Modern Life is Rubbish
One of the new features at this year’s Bergen Summer Research School was a micro film festival that became a huge success with the participants.
On the face of it, the two films – both documentaries of sorts – chosen for the micro film festival at the Bergen Summer Research School (BSRS) could not have been more different. “Shooting with Mursi” tells the tale of the Ethiopian Mursi tribe, a pastoral people whose natural habitat is being encroached by development, government intervention and neighbouring tribes. “Hitman Hart: Wrestling with Shadows” on the other hand tells the tale of former World Wrestling Federation (WWF) champion Bret Hart and his fall from grace.
The Unreliable Narrator
But scratch the surface, and the two films have quite a few features in common. Both of them start with the premise of the unreliable narrator. In Mursi, we are presented with Olisarali Olibui. He is presented as the tribe’s only English-speaker, a language he according to himself learned in Australia. Given a camera, he sets out to document the pressures from the outside world that endanger the Mursi’s way of life.
Hart is quite a different beast. But he is equally unreliable as a narrator. Whereas on the one hand he is part of the WWF machinery, he also claims to stand for family values and a more social conservatism than the rampant commercialism of the company he works for. As his career falls apart, the audience find itself wondering how much of what Hart is saying is genuine critique of the system that made him or whether it is just outright self-pity. The debate amongst the students after the film pointed towards a majority feeling it was the latter.
Supporting the Status Quo
Not that the students’ reaction to the Mursi spokesman Olibui was notably different. Many were questioning his motives. And in the film, there is a young tribesman who questions Olibui: Who are you? And why are you filming us? Indeed. The film gives a rather one-sided account of development and takes a rose-tinted view of the traditions of the Mursi. Although there are hints in the film that at least some of the young Mursi are quite keen to embrace a different lifestyle from their ancestors. Then again, there are touching scenes where members of the tribe wonder what will happen with the ideals of beauty that exist within the Mursi tribe if they conform to the outside world.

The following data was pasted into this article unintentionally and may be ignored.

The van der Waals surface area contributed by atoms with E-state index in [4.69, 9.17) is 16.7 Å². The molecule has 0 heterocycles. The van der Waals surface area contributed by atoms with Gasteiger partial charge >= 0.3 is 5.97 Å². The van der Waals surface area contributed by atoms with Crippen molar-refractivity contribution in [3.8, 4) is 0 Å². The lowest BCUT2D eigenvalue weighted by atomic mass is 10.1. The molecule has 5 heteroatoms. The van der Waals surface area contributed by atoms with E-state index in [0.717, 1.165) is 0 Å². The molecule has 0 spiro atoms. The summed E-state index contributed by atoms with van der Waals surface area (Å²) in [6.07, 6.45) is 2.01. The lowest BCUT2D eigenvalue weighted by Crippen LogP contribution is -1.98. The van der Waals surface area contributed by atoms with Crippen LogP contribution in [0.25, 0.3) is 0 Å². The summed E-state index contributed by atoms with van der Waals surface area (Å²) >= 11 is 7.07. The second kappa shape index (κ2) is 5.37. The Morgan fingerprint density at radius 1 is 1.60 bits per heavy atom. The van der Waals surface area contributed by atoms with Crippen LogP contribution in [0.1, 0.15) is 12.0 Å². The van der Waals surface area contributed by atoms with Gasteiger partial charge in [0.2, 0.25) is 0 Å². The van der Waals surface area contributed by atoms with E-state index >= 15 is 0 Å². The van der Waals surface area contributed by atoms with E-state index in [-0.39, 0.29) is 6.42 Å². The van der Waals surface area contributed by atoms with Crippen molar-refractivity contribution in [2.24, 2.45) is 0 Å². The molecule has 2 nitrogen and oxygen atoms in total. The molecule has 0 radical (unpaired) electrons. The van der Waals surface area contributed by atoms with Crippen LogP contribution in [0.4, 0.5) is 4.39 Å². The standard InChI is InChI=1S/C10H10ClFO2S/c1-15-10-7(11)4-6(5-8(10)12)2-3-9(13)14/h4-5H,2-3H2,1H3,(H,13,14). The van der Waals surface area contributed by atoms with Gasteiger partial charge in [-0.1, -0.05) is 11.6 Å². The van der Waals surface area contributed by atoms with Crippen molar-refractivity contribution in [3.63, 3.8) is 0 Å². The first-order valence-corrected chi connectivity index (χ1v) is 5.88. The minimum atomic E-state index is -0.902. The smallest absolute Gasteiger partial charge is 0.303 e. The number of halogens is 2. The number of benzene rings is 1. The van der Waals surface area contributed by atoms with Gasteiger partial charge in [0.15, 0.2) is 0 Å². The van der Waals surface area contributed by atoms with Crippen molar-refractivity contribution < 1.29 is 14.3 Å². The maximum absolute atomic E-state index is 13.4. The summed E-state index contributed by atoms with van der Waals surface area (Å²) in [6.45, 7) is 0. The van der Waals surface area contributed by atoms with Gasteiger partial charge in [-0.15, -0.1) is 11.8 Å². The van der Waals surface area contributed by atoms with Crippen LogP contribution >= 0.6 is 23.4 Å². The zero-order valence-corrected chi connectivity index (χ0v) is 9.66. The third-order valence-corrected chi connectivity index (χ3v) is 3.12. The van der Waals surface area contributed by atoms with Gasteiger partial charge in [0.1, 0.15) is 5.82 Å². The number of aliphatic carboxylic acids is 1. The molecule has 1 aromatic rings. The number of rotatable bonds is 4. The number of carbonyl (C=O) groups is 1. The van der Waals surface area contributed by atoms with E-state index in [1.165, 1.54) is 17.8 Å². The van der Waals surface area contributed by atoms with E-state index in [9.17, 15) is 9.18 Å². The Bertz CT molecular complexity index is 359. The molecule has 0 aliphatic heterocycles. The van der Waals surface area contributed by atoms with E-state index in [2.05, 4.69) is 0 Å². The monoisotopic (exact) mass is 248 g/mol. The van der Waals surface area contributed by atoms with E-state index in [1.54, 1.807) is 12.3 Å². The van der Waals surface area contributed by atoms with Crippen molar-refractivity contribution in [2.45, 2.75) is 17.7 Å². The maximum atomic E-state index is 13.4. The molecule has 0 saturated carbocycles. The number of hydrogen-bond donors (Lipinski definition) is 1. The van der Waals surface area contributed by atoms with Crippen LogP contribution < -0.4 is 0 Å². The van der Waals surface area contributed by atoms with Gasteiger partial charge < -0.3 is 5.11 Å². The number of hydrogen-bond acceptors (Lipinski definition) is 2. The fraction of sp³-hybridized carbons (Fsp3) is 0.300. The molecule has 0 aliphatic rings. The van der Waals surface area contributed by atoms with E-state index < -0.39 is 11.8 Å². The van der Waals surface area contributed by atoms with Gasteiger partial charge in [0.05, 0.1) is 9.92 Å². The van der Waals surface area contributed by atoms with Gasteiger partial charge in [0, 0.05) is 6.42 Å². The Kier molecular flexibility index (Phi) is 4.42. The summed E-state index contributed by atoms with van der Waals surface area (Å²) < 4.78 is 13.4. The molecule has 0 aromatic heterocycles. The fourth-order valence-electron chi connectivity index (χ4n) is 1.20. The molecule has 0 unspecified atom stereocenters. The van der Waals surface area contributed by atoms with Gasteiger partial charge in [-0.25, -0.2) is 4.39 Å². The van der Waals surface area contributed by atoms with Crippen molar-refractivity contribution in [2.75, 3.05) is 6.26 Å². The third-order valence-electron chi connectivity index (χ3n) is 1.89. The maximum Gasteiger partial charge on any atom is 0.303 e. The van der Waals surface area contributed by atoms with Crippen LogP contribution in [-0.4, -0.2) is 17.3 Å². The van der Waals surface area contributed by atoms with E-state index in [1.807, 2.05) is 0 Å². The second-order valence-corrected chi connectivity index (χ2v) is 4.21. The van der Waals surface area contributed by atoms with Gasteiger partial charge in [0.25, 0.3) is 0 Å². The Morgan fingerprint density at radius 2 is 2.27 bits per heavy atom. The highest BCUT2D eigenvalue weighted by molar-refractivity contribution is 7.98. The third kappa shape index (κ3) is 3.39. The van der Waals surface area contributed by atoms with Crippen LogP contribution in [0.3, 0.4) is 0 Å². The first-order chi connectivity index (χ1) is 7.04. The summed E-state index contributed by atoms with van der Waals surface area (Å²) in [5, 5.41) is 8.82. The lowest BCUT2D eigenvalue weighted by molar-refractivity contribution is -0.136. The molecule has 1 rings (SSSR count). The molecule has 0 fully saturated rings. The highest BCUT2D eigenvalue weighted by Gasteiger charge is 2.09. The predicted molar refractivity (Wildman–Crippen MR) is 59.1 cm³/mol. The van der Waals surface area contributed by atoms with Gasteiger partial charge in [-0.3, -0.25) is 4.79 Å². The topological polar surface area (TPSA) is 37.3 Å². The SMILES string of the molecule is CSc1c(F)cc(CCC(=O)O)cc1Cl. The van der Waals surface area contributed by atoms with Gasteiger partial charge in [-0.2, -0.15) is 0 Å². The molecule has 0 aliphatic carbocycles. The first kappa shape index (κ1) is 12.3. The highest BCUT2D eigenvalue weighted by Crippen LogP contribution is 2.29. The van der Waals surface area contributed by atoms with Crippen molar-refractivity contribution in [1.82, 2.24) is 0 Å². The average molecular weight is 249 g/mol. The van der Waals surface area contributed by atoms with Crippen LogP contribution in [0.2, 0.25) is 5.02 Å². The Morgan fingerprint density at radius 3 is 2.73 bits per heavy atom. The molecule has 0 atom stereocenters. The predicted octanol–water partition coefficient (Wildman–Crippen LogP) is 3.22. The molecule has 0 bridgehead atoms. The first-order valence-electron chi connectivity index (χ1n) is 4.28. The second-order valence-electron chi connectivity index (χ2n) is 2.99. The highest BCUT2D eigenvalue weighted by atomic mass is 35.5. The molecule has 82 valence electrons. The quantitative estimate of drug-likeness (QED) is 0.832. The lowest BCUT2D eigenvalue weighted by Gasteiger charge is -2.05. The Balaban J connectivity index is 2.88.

The similarities don’t end there. Olibui and Hart both come across as defenders of the old. In this way they both take a somewhat establishment view supporting the status quo, yet at the same time pitting themselves as underdogs against the forces of globalisation. Not that the critique in itself isn’t valid. Both films include strong arguments against commodification and concern about how big corporations and big government value people mainly in terms of money. The problem is rather that both films romanticise their protagonists to the point where they become cardboard characters rather than the multi-layered personalities we want them to be.
Watching these two films as part of one whole, one might conclude that modern life is rubbish, to borrow an album title from the British pop band Blur. A more critical reading of the films would however uncover that both narrators are a product of the modernity they set out to undermine. In this sense their criticism is undermined by their own position as spokesmen for a reality that may only exist in their own minds. For Hart this is his belief that the Hitman Hart character is real, for Olibui it is the belief that the old nomadic ways of the Mursi must be preserved at any cost. Things are never that simple, but as the discussion amongst the BSRS participants showed after the screenings, the subjects touched upon in both films clearly resonated with the discussions in the workshops at the summer school. In this respect the micro film festival clearly was a success and should be considered as a regular feature for future summer schools.